Better Fitness, Better Golf

3 Key Elements to a Golf Specific Fitness Program

Many of the top touring professionals know that winning on the tour today takes much more than a great game of golf. It means understanding every aspect of their physical and mental being and what factors influence their performance. Gain a competitive edge in your next round by integrating these three key elements into your current VersusFit Training program.

Specific to golf – Get rid of the traditional gym machines which focus on isolating specific muscle groups and require no stabilization work by additional muscle groups.  Avoid the injury risks and ineffectiveness of static free weights in most gyms.  Bodyweight training is safer and requires greater neuromuscular control. Training the muscles and central nervous system simultaneously is extremely beneficial to performance fitness.

Increase Core Stability – VersusFit Training efficient movement creates more efficient power. Golfers maintain an athletic posture over long periods of time and require both trunk and core stabilization and endurance. By increasing your strength and endurance in the core region of your body, you provide both a solid base of support for rotation in addition to the proper transfer of power throughout the body.

Vary your Planes of Motion during Exercise – A golf fitness program will have varying planes of motion as part of your weekly strength routine. VersusFit Training Programs offer outstanding varying planes of motion, core strength, rotational power, and stabilizer muscle group conditioning. Planes of movement include front to back motions, left to right and rotational exercises. A VersusFit Training Program offered by a professional VersusFit Certified Coach can help you to perform considerably better, including greater power with a more relaxed swing.

Darrel Clouse
VersusFit

Types of Body Fat and What To Do About All

Burning Fat
VersusFit Studio Training

VersusFit is total body training simultaneously engaging all muscle groups. Your metabolism will burn more calories and more fat during and hours after a VersusFit workout. http://www.versusfit.com & VersusFit Studios.

(This article was first printed in the December 2006 issue of the Harvard Women’s Health Watch. For more information or to order, please go to http://www.health.harvard.edu/womens.)

Though the term might sound dated, “middle-age spread” is a greater concern than ever. As women go through their middle years, their proportion of fat to body weight tends to increase — more than it does in men. Especially at menopause, extra pounds tend to park themselves around the midsection, as the ratio of fat to lean tissue shifts and fat storage begins favoring the upper body over the hips and thighs. Even women who don’t actually gain weight may still gain inches at the waist.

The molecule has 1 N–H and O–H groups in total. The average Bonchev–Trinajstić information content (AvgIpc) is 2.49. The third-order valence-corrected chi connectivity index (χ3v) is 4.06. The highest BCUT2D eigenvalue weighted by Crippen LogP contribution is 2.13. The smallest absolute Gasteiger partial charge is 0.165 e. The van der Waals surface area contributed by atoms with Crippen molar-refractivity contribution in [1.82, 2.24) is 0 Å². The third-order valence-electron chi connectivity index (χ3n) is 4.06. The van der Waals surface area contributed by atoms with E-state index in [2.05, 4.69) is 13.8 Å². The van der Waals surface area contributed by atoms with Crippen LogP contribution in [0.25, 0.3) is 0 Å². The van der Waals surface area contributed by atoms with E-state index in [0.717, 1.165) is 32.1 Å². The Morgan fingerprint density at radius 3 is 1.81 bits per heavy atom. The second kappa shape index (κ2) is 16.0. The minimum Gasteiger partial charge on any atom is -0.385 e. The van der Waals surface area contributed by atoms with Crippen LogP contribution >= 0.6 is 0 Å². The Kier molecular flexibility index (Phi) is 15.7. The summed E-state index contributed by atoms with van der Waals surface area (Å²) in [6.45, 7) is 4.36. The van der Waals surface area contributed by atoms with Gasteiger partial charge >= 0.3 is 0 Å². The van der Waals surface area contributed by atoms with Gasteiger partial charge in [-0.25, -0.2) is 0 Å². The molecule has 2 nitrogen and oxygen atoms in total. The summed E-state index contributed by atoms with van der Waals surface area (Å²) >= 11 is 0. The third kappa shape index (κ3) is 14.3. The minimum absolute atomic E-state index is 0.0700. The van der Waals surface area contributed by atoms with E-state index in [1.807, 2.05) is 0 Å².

At one time, women might have accepted these changes as an inevitable fact of postmenopausal life. But we’ve now been put on notice that as our waistlines grow, so do our health risks. Abdominal, or visceral, fat is of particular concern because it’s a key player in a variety of health problems — much more so than subcutaneous fat, the kind you can grasp with your hand. Visceral fat, on the other hand, lies out of reach, deep within the abdominal cavity, where it pads the spaces between our abdominal organs.

Visceral fat has been linked to metabolic disturbances and increased risk for cardiovascular disease and type 2 diabetes. In women, it is also associated with breast cancer and the need for gallbladder surgery.
Abdominal fat locations

Generally speaking, abdominal fat is either visceral (surrounding the abdominal organs) or subcutaneous (lying between the skin and the abdominal wall). Fat located behind the abdominal cavity, called retroperitoneal fat, is generally counted as visceral fat. Several studies indicate that visceral fat is most strongly correlated with risk factors such as insulin resistance, which sets the stage for type 2 diabetes. Some research suggests that the deeper layers of subcutaneous fat may also be involved in insulin resistance (in men but not in women).

Where IS the fat?
fatLocations

Fat accumulated in the lower body (the pear shape) is subcutaneous, while fat in the abdominal area (the apple shape) is largely visceral. Where a woman’s fat ends up is influenced by several factors. Heredity is one: Scientists have identified a number of genes that help determine how many fat cells an individual develops and where these cells are stored (Proceedings of the National Academy of Sciences, April 25, 2006). Hormones are also involved. At menopause, estrogen production decreases and the ratio of androgen (male hormones present in small amounts in women) to estrogen increases — a shift that’s been linked in some studies to increased abdominal fat after menopause. Some researchers suspect that the drop in estrogen levels at menopause is also linked to increased levels of cortisol, a stress hormone that promotes the accumulation of abdominal fat.

As the evidence against abdominal fat mounts, researchers and clinicians are trying to measure it, correlate it with health risks, and monitor changes that occur with age and overall weight gain or loss. The most accurate measurement techniques, magnetic resonance imaging and computed tomography, are expensive and not available for routine use. However, research using these imaging methods has shown that waist circumference reflects abdominal fat. It has largely superseded waist-to-hip ratio (waist size divided by hip size) as an indicator of fat distribution, because it is easier to measure and about as accurate. There’s also evidence that waist circumference is a better predictor of health problems than body mass index (BMI), which indicates only total body fat (see “Measuring up”).
Measuring up

Researchers have tried several ways of measuring the links between health risks and body weight or fat distribution: